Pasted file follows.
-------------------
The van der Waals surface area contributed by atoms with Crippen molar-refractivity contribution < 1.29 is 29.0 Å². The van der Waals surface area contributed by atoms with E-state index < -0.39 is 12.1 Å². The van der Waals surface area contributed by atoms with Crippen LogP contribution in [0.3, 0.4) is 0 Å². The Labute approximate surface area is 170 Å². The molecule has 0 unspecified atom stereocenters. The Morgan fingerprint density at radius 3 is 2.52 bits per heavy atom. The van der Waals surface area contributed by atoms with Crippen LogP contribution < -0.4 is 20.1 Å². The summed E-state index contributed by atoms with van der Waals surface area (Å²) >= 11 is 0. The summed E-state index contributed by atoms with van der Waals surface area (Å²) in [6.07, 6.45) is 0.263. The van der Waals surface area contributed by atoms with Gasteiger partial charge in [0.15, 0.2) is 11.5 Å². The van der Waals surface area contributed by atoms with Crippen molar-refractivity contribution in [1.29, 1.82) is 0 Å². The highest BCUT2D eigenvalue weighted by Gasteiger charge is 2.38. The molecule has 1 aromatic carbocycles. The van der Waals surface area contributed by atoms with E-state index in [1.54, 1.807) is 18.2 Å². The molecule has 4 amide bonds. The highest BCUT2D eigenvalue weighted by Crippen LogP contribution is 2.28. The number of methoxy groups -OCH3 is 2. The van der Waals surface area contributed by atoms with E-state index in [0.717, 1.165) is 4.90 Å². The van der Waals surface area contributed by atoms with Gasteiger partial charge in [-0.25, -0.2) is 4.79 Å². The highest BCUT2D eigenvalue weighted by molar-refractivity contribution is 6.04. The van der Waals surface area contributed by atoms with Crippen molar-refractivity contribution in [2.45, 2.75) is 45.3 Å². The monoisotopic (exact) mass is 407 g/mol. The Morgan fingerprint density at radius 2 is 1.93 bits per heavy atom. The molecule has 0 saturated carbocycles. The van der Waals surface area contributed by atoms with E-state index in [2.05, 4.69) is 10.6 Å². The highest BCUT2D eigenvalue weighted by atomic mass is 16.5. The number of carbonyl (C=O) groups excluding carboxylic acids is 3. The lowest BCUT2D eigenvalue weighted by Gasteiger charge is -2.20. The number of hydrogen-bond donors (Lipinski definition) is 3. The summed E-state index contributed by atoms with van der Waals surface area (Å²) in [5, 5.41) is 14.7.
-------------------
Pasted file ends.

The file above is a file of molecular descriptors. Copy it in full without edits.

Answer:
The van der Waals surface area contributed by atoms with Crippen molar-refractivity contribution < 1.29 is 29.0 Å². The van der Waals surface area contributed by atoms with E-state index < -0.39 is 12.1 Å². The van der Waals surface area contributed by atoms with Crippen LogP contribution in [0.3, 0.4) is 0 Å². The Labute approximate surface area is 170 Å². The molecule has 0 unspecified atom stereocenters. The Morgan fingerprint density at radius 3 is 2.52 bits per heavy atom. The van der Waals surface area contributed by atoms with Crippen LogP contribution < -0.4 is 20.1 Å². The summed E-state index contributed by atoms with van der Waals surface area (Å²) >= 11 is 0. The summed E-state index contributed by atoms with van der Waals surface area (Å²) in [6.07, 6.45) is 0.263. The van der Waals surface area contributed by atoms with Gasteiger partial charge in [0.15, 0.2) is 11.5 Å². The van der Waals surface area contributed by atoms with Crippen molar-refractivity contribution in [1.29, 1.82) is 0 Å². The highest BCUT2D eigenvalue weighted by Gasteiger charge is 2.38. The molecule has 1 aromatic carbocycles. The van der Waals surface area contributed by atoms with E-state index in [1.54, 1.807) is 18.2 Å². The molecule has 4 amide bonds. The highest BCUT2D eigenvalue weighted by Crippen LogP contribution is 2.28. The number of methoxy groups -OCH3 is 2. The van der Waals surface area contributed by atoms with E-state index in [0.717, 1.165) is 4.90 Å². The van der Waals surface area contributed by atoms with Gasteiger partial charge in [-0.25, -0.2) is 4.79 Å². The highest BCUT2D eigenvalue weighted by molar-refractivity contribution is 6.04. The van der Waals surface area contributed by atoms with Crippen molar-refractivity contribution in [2.45, 2.75) is 45.3 Å². The monoisotopic (exact) mass is 407 g/mol. The Morgan fingerprint density at radius 2 is 1.93 bits per heavy atom. The molecule has 0 saturated carbocycles. The van der Waals surface area contributed by atoms with E-state index in [2.05, 4.69) is 10.6 Å². The highest BCUT2D eigenvalue weighted by atomic mass is 16.5. The number of carbonyl (C=O) groups excluding carboxylic acids is 3. The lowest BCUT2D eigenvalue weighted by Gasteiger charge is -2.20. The number of hydrogen-bond donors (Lipinski definition) is 3. The summed E-state index contributed by atoms with van der Waals surface area (Å²) in [5, 5.41) is 14.7.